This is a good message for all who have put lots of effort in fitness exercise only to be frustrated by the less than expected weight loss. Do not give up: Fit people of middle age, even when obese, are less likely to die early than average people of the same age with a lower body mass index (BMI). This conclusion can be drawn from a very surprising study result: In a special test group at Stanford University in Palo Alto, obese men have found to live longer than the average.
This is quite the contrary to what most other studies say. Obviously, one single study cannot prove them false. But it may lead us to a better truth than before. That's why I love such paradoxical results.
Now to the facts. More than six thousand military veterans, around sixty years old, have been tested for fitness, and their BMI has been assessed. Seven years later, on average, they have been contacted again which was impossible for 23 percent of them because they had died. And now the surprise: These had, on average, a lower BMI than those who had survived. The association is quite clear: Obese veterans were 22 percent less likely to die early. When the fitness was taken into account, this difference was even more clear with a 35 percent lower risk of the obese versus the normal-weight veterans.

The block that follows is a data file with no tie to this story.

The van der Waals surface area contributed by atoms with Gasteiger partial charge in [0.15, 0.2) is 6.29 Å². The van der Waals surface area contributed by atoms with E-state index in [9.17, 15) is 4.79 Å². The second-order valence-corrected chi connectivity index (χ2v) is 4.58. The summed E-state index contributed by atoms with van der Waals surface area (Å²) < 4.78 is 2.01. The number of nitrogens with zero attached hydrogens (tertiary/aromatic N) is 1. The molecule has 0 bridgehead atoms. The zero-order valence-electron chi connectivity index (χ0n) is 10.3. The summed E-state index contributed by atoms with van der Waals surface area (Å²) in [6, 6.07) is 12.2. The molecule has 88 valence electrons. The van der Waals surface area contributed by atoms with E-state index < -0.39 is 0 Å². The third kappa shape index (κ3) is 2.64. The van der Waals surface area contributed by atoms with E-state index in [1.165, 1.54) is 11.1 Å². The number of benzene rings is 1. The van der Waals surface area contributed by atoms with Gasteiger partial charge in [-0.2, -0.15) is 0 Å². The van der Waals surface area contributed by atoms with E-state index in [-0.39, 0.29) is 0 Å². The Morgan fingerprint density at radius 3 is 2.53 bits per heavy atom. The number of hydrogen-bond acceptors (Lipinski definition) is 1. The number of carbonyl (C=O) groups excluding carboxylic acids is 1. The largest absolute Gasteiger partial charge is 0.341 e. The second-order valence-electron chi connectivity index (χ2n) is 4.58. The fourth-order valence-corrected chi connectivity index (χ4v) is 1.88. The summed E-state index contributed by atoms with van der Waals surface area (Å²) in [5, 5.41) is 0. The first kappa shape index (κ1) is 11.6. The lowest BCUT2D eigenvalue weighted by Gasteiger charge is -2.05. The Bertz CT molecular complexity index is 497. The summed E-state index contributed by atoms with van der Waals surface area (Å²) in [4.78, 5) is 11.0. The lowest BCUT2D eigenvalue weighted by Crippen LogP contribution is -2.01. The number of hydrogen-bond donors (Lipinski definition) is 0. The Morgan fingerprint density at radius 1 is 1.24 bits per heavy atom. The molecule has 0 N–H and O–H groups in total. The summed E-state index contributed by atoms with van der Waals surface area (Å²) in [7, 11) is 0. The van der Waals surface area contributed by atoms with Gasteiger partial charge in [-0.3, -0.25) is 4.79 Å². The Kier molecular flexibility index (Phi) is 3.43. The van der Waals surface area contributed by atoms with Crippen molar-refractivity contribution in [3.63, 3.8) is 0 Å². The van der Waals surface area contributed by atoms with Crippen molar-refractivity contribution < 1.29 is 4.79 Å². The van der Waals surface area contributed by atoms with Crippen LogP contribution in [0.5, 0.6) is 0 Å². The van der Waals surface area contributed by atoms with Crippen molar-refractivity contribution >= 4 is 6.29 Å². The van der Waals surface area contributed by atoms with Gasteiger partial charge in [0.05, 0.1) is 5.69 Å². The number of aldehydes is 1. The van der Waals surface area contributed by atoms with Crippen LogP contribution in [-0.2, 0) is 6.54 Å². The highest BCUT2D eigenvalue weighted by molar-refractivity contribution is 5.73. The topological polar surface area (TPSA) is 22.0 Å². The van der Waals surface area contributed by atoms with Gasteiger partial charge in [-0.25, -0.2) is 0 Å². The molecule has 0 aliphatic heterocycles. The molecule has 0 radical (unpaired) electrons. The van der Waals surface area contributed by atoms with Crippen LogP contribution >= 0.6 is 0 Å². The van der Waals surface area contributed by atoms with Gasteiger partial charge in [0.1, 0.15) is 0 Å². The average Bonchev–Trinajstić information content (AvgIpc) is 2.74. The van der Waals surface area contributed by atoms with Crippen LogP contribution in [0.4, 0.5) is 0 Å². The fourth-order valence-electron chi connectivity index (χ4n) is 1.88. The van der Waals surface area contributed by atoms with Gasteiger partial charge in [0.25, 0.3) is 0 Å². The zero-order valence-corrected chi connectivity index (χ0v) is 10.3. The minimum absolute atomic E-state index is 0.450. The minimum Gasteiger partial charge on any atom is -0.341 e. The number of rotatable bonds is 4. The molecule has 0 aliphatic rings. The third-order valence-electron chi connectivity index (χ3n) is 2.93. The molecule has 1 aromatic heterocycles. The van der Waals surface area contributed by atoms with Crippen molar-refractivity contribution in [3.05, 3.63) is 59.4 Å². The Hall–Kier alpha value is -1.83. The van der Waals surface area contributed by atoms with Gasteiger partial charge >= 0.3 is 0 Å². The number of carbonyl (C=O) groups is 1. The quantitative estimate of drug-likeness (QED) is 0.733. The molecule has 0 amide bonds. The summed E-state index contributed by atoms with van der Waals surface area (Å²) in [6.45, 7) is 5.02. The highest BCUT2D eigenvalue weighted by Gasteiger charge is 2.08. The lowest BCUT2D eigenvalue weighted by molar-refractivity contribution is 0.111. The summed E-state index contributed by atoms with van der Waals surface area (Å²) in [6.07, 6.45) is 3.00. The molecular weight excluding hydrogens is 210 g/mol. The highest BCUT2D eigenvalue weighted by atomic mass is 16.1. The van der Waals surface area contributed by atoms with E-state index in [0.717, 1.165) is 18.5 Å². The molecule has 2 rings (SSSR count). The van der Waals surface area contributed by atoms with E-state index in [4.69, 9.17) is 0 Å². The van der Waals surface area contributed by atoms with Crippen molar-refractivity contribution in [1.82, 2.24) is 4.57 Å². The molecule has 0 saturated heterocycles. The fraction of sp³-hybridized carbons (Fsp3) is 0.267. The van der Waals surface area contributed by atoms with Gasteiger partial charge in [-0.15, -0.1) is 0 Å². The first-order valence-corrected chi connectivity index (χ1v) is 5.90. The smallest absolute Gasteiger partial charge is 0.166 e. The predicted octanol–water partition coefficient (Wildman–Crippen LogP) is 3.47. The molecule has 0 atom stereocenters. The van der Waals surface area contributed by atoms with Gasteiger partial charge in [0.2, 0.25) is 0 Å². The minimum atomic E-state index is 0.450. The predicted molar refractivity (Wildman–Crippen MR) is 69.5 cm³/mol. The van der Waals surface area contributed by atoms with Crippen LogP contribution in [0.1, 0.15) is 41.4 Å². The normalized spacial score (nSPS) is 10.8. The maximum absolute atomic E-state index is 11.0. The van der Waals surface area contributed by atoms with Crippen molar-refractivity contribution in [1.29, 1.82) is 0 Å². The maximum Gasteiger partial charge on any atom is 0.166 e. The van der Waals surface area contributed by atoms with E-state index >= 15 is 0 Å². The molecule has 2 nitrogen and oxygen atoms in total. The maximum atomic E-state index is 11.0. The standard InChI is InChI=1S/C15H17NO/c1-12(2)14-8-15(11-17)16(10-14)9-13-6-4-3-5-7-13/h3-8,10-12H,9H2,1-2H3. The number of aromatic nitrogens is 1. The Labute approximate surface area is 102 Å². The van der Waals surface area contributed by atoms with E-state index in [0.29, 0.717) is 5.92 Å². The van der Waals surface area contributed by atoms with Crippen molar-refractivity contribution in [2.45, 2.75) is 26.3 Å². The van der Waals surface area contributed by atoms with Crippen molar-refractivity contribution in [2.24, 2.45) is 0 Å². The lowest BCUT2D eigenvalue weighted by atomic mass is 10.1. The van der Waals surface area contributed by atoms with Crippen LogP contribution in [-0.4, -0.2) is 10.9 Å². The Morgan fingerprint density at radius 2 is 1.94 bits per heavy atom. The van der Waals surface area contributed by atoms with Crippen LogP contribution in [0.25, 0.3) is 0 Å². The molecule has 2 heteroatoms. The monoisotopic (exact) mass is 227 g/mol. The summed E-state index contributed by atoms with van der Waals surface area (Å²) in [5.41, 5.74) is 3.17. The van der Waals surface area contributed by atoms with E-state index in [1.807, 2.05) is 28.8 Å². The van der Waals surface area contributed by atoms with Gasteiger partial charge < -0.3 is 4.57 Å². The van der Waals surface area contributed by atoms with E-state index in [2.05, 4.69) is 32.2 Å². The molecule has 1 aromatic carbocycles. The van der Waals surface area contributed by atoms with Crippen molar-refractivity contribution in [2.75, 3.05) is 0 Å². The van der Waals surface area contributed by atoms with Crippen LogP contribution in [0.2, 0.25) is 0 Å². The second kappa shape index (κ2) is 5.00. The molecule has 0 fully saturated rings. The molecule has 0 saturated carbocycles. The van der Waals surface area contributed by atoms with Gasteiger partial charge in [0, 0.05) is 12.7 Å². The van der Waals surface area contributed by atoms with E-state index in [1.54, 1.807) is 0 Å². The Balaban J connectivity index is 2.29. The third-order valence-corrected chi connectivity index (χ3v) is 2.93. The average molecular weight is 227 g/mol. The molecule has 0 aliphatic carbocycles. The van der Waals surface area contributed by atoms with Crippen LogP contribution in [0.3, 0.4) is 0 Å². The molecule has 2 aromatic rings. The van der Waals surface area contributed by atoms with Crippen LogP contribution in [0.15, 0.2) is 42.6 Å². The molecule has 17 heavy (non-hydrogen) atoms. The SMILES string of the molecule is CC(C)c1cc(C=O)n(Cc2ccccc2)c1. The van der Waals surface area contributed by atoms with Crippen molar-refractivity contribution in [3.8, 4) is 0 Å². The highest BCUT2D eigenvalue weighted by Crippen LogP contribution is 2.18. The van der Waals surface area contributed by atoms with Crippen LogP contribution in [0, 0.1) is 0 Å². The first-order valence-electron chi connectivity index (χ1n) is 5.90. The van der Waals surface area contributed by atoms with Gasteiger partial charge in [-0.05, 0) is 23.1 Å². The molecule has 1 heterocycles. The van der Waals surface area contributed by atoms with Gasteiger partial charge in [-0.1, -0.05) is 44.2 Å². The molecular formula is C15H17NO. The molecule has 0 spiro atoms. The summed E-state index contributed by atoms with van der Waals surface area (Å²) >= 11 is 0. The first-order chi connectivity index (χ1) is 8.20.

The Stanford researchers see two main reasons for this paradox: The tested veterans have been fitter than the average population and most likely had been slimmer in younger years, getting obese only later in life.
Take home message
Fitness is very important, above all for overweight and obese men (and most likely also for women). Obesity later in life may be less harmful than in younger years.
This post has been featured by Grand Rounds, Volume 3, Number 37, at Inside Surgery. It presents a selection of the best posts about the process of getting or being sick, people in the news, technology in medicine and health, news from the babe world and many other issues. Enjoy!
(Picture by tomswift46 @ Flickr)